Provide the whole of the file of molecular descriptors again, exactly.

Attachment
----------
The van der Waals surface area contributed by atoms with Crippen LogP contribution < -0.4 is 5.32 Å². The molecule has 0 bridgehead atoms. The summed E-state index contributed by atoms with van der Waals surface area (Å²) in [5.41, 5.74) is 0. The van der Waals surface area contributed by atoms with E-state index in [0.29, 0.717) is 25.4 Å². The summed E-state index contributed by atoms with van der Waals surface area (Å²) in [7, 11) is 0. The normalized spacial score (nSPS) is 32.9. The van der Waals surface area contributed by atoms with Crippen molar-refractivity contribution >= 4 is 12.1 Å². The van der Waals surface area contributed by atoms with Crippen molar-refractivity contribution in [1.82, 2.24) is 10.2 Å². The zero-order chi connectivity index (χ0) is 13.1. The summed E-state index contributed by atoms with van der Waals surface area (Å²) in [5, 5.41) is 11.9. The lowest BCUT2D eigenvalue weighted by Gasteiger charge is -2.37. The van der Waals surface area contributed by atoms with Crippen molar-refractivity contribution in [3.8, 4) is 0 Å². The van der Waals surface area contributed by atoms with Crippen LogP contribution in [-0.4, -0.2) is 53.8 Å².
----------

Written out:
The van der Waals surface area contributed by atoms with Crippen LogP contribution < -0.4 is 5.32 Å². The molecule has 0 bridgehead atoms. The summed E-state index contributed by atoms with van der Waals surface area (Å²) in [5.41, 5.74) is 0. The van der Waals surface area contributed by atoms with E-state index in [0.29, 0.717) is 25.4 Å². The summed E-state index contributed by atoms with van der Waals surface area (Å²) in [7, 11) is 0. The normalized spacial score (nSPS) is 32.9. The van der Waals surface area contributed by atoms with Crippen molar-refractivity contribution >= 4 is 12.1 Å². The van der Waals surface area contributed by atoms with Crippen molar-refractivity contribution in [1.82, 2.24) is 10.2 Å². The zero-order chi connectivity index (χ0) is 13.1. The summed E-state index contributed by atoms with van der Waals surface area (Å²) in [5, 5.41) is 11.9. The lowest BCUT2D eigenvalue weighted by Gasteiger charge is -2.37. The van der Waals surface area contributed by atoms with Crippen molar-refractivity contribution in [3.8, 4) is 0 Å². The van der Waals surface area contributed by atoms with Crippen LogP contribution in [-0.4, -0.2) is 53.8 Å².